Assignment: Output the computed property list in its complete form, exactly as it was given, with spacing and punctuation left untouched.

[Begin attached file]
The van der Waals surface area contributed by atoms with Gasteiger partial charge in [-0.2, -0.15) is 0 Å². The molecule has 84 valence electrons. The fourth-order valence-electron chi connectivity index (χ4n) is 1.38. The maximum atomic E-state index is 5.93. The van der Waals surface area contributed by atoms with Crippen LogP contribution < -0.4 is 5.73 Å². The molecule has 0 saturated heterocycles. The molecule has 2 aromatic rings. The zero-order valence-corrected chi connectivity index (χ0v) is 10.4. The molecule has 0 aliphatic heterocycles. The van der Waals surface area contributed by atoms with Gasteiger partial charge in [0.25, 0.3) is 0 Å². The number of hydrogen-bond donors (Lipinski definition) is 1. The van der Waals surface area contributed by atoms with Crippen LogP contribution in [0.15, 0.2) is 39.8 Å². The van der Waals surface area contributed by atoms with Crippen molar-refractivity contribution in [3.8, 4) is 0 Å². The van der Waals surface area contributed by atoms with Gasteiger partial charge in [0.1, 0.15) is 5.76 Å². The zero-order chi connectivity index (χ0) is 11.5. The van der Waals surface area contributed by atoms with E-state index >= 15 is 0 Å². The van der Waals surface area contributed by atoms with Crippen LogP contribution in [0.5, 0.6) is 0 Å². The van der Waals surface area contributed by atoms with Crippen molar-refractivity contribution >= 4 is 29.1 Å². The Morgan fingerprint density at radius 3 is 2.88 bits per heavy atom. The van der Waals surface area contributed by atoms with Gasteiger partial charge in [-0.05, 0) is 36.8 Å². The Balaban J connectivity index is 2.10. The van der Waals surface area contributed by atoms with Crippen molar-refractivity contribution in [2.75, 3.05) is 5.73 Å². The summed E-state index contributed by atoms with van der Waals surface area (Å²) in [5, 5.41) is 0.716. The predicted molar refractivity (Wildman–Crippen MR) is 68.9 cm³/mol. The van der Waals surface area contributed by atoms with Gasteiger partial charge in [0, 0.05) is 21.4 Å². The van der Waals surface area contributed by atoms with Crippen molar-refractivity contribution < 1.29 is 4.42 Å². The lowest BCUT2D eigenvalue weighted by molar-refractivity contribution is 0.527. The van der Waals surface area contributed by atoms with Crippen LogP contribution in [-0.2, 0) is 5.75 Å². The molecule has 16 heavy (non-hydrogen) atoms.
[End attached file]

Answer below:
The van der Waals surface area contributed by atoms with Gasteiger partial charge in [-0.2, -0.15) is 0 Å². The molecule has 84 valence electrons. The fourth-order valence-electron chi connectivity index (χ4n) is 1.38. The maximum atomic E-state index is 5.93. The van der Waals surface area contributed by atoms with Crippen LogP contribution < -0.4 is 5.73 Å². The molecule has 0 saturated heterocycles. The molecule has 2 aromatic rings. The zero-order valence-corrected chi connectivity index (χ0v) is 10.4. The molecule has 0 aliphatic heterocycles. The van der Waals surface area contributed by atoms with Gasteiger partial charge in [0.25, 0.3) is 0 Å². The number of hydrogen-bond donors (Lipinski definition) is 1. The van der Waals surface area contributed by atoms with Crippen LogP contribution in [0.15, 0.2) is 39.8 Å². The van der Waals surface area contributed by atoms with Crippen molar-refractivity contribution in [3.8, 4) is 0 Å². The van der Waals surface area contributed by atoms with Gasteiger partial charge in [0.1, 0.15) is 5.76 Å². The zero-order chi connectivity index (χ0) is 11.5. The van der Waals surface area contributed by atoms with E-state index >= 15 is 0 Å². The van der Waals surface area contributed by atoms with Crippen LogP contribution in [0.5, 0.6) is 0 Å². The van der Waals surface area contributed by atoms with Crippen molar-refractivity contribution >= 4 is 29.1 Å². The Morgan fingerprint density at radius 3 is 2.88 bits per heavy atom. The van der Waals surface area contributed by atoms with Gasteiger partial charge in [-0.05, 0) is 36.8 Å². The Balaban J connectivity index is 2.10. The van der Waals surface area contributed by atoms with Crippen molar-refractivity contribution in [2.75, 3.05) is 5.73 Å². The summed E-state index contributed by atoms with van der Waals surface area (Å²) in [5, 5.41) is 0.716. The predicted molar refractivity (Wildman–Crippen MR) is 68.9 cm³/mol. The van der Waals surface area contributed by atoms with Gasteiger partial charge in [0, 0.05) is 21.4 Å². The van der Waals surface area contributed by atoms with Crippen molar-refractivity contribution < 1.29 is 4.42 Å². The lowest BCUT2D eigenvalue weighted by molar-refractivity contribution is 0.527. The van der Waals surface area contributed by atoms with Crippen LogP contribution in [-0.2, 0) is 5.75 Å². The molecule has 16 heavy (non-hydrogen) atoms.